You may have noticed that I have taken a break from publishing these lists every week. In short, it’s summer, and I’m tired. However as I re-entered the studio this week to continue work on Dear Devotion a couple of these links really jumped out at me, so I wanted to share. I’m more interested in sharing the work than the links at this time, so I make no promises how regularly I will post these lists. For now, here are some pieces I am reflecting on in my body of/in work.
- Creepy Ghost tunes by mass marriage via Weird Canada
- Hacking the Canon via Canadian Art
- Stop Treating Emotions Like Character Flaws of the Powerless via The Establishment
- Diva in Full Swing via Howl Round
- Am I A Dancer Who Gave Up? via the wonderful Alicia Ward
The idea for Dear Devotion first came to me sitting in the doorway at the top of the stairs in the hallway that separated this tiny French bistro from my ballet studio. I was probably about thirteen, and I was waiting to be picked up again. My parents were often late to get me if they were fighting which happened a lot lately. So I would bring books to read, but mostly I would write. This one day particularly riddled with angst I wrote a poem called Dear Devotion. I’ve always been highly critical of my work so I knew that objectively the poem wasn’t very good, verging on overtly sentimental and forced tragique, but the idea at the heart of it was fire.
I journaled about it for days, and weeks, and months turning that idea over, never quite satisfied with my conclusions, but I felt like I was starting to unravel a riddle far greater than I was. The poem was simple stanzas that repeat about a woman falling in love, getting married, making a home, and burying a man who can not, or will not, love her. She devotes her life and love to him but it’s never enough, and in the end bitterly rebukes him for all they have lost as he lays dying.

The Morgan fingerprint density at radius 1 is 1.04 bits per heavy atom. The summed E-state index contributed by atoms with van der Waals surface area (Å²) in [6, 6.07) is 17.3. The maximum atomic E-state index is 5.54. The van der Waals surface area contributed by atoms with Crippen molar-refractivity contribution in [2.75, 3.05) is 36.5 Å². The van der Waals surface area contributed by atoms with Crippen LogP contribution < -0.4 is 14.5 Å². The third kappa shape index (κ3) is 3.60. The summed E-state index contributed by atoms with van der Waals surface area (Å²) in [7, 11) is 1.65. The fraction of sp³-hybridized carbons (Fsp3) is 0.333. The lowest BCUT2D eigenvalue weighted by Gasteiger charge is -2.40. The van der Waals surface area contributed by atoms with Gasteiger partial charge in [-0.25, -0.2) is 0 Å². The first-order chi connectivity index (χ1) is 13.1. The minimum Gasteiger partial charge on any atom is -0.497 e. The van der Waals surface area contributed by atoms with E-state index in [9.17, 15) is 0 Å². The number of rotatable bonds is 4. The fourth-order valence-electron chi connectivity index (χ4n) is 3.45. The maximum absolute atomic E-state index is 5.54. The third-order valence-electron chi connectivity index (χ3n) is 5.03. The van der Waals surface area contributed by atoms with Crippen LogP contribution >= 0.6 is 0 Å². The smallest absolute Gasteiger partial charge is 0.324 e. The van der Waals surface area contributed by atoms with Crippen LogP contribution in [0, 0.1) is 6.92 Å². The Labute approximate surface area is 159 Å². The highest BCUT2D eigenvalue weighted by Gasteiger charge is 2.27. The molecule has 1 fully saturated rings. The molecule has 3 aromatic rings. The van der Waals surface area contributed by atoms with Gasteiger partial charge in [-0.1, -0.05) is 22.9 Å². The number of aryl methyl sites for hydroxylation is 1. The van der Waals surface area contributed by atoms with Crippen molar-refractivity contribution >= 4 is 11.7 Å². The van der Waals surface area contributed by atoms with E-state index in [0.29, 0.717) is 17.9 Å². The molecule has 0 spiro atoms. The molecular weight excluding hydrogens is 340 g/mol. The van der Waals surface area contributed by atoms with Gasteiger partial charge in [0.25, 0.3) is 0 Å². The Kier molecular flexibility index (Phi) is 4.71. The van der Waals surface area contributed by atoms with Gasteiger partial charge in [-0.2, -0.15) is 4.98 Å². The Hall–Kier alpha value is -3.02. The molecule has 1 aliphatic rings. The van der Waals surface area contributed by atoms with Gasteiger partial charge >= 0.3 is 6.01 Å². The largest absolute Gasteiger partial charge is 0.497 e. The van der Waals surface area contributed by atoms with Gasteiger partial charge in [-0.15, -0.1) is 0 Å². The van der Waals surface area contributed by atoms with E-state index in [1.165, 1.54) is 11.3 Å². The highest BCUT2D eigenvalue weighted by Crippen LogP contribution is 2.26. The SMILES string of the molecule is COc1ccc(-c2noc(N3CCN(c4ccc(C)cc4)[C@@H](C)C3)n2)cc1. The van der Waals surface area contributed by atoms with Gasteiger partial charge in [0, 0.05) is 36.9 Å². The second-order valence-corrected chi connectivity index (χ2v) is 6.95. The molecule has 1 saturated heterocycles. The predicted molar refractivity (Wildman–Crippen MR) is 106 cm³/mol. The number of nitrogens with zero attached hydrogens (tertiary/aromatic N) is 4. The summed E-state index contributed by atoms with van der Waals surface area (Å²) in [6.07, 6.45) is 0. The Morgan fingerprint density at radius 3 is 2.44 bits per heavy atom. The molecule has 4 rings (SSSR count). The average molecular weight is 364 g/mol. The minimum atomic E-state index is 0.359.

It was around this time that I was introduced to Taming of the Shrew and A Doll’s House. I was struck by how these women resembled the woman of my poem, of my mother, and of what I imagined for myself. Still a young girl I lacked the experience to contend with their noble struggles but I felt a natural affinity for them all the same. Kate’s longing and green sickness, and Nora’s determined naïveté. Somewhere over time these became woven into my tragic aesthetic and I knew I would write a play about them, but I needed a third to round out the comparison, all good things come in three. I read lots looking for the third thinking she would be a more contemporary heroine when I accidentally stumbled across Antigone at university at around age 17. Her fierce loyalty would round out Dear Devotion, and in my mind the three women became inseparable.
I have devoted much of my time since then to what I would call my research to develop this piece. From learning to write grants to training my body to collecting a million snippets and pins of design ideas to coming to a better understanding of my own history and relationship to these women and my femininity I have grown into the piece for over a decade now. The piece becoming more of itself as I have become more of mine.
Last night I presented what I will call my first public exploration of that work at a house party in the Sound & Silence HQ that I put together that very afternoon with the support of my dedicated friend and conspirator Tristan Hills. I took a thousand and one raw ideas I’ve been harvesting for years and wrought them into a shape that resembles the direction the piece is taking.